Alaska Legislature

Alaska lawmaker shares social media post comparing media and medical professionals to Nazi war criminals

An Alaska legislator from Kenai shared a Facebook post to his personal page last week that compares members of the news media and medical experts who share information about COVID-19 vaccines with Nazis who were executed for war crimes.

Rep. Ron Gillham, R-Kenai, posted an image, which has spread elsewhere on social media, including a misattributed photo showing the hanging executions of Nazis in the Ukraine in 1946.

Below the photo was the claim, “Members of the Media who lied and misled the German People were executed, right along with Medical Doctors and Nurses who participated in medical experiments using living people as guinea pigs. Those who forget the past are condemned to relive it.”

Above the photo was the caption: “Still so sure you want to try to force me to get the experimental vaccination?”

AFP Fact Check, a service of a French news agency, previously reported that the image contains misleading and false information. The location of the public hanging it cites is incorrect, and AFP also reported that just one person in media was executed during the Nuremberg trials.

Gillham removed the post after the Peninsula Clarion contacted Gillham about it and first published a news article on it.

Asked Tuesday morning about the post, Gillham said, “I forwarded a post that I believed was a historical incident. That was it.”


He was not available to talk on the phone, saying he was traveling back to his home after a special session of the Alaska Legislature.

By text message, he said, “I do believe that those in the media should be held accountable for what they post. There are those on both sides of the issue so one side is not telling the truth. I have my opinion and you have yours. I am not trying to force anyone to believe as I do and I expect the same courtesy, that is all.”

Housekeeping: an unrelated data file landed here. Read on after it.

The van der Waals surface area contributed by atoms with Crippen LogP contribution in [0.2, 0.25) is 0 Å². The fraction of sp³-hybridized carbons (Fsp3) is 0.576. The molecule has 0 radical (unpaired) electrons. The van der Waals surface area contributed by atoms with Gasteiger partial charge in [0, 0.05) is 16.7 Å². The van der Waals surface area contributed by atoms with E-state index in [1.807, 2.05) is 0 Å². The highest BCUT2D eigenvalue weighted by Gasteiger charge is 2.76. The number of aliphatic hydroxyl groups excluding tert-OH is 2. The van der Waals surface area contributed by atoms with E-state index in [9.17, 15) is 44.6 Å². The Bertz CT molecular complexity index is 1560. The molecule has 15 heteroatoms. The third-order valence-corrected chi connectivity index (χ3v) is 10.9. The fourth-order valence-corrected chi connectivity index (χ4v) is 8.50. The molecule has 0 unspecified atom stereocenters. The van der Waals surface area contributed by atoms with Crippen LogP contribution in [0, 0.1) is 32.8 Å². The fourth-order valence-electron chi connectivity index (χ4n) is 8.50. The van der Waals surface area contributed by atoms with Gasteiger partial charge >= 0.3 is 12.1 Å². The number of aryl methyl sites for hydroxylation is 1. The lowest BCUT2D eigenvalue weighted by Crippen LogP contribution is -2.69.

Asked to explain what he believes, he referred back to his prior statement.

Asked whether he believes members of the media and medical professionals should be executed, he said, “Absolutely not. I am not an advocate for violence.”

When asked why he removed the post, he said, “No reason.”

The COVID-19 vaccines being administered in the U.S. are authorized for emergency use by the Food and Drug Administration and have completed extensive clinical trials. The Centers for Disease Control and Prevention has emphasized that the vaccines are safe and effective. More than 317 million doses have been given in the United States as of last week, and the vast majority of emerging virus cases and deaths are occurring among people who aren’t vaccinated.

Earlier this year, Gillham was one of two state legislators who answered a survey by Alaska Public Media by saying they would not get a vaccination.

“I don’t do drugs — that’s the bottom line. I don’t get the flu shot. If I get sick I’ll take an aspirin,” he told Alaska Public Media. “I had the COVID. I lost my sense of smell and taste. That’s it. Never got sick.”

The state of Alaska and public health officials are encouraging Alaskans to get vaccinated against COVID-19 in order to stop the ongoing pandemic. Alaska formerly had the highest vaccination rate in the nation; it’s now below the national average.

Gillham, a first-term member of the state House, is part of the 18-member Republican minority. House Minority Leader Cathy Tilton, R-Wasilla, said she wasn’t familiar with the post until it was described to her.

He was elected in 2020 after the death of incumbent Rep. Gary Knopp. In the first year of Gillham’s term, he has tended to vote in line with fellow Kenai Republicans and Republicans from the Matanuska-Susitna Borough.

Recent posts to his Facebook feed include updates on state budget discussions and his opinions on legislative developments in Juneau interspersed with conservative memes, photos of classic cars and posts about Kenai Peninsula businesses.

On Facebook, he has also described Alaska Airlines’ decision to join the oneworld alliance of airline partners as “troubling” (“I wonder what will be next maybe a one world currency or a one world religion”); said he hasn’t “watched football since the first anti American knelt”; and asked whether others also disliked the " ‘you must get your vaccine to save humanity’ commercials.”

James Brooks

James Brooks was a Juneau-based reporter for the ADN from 2018 to May 2022.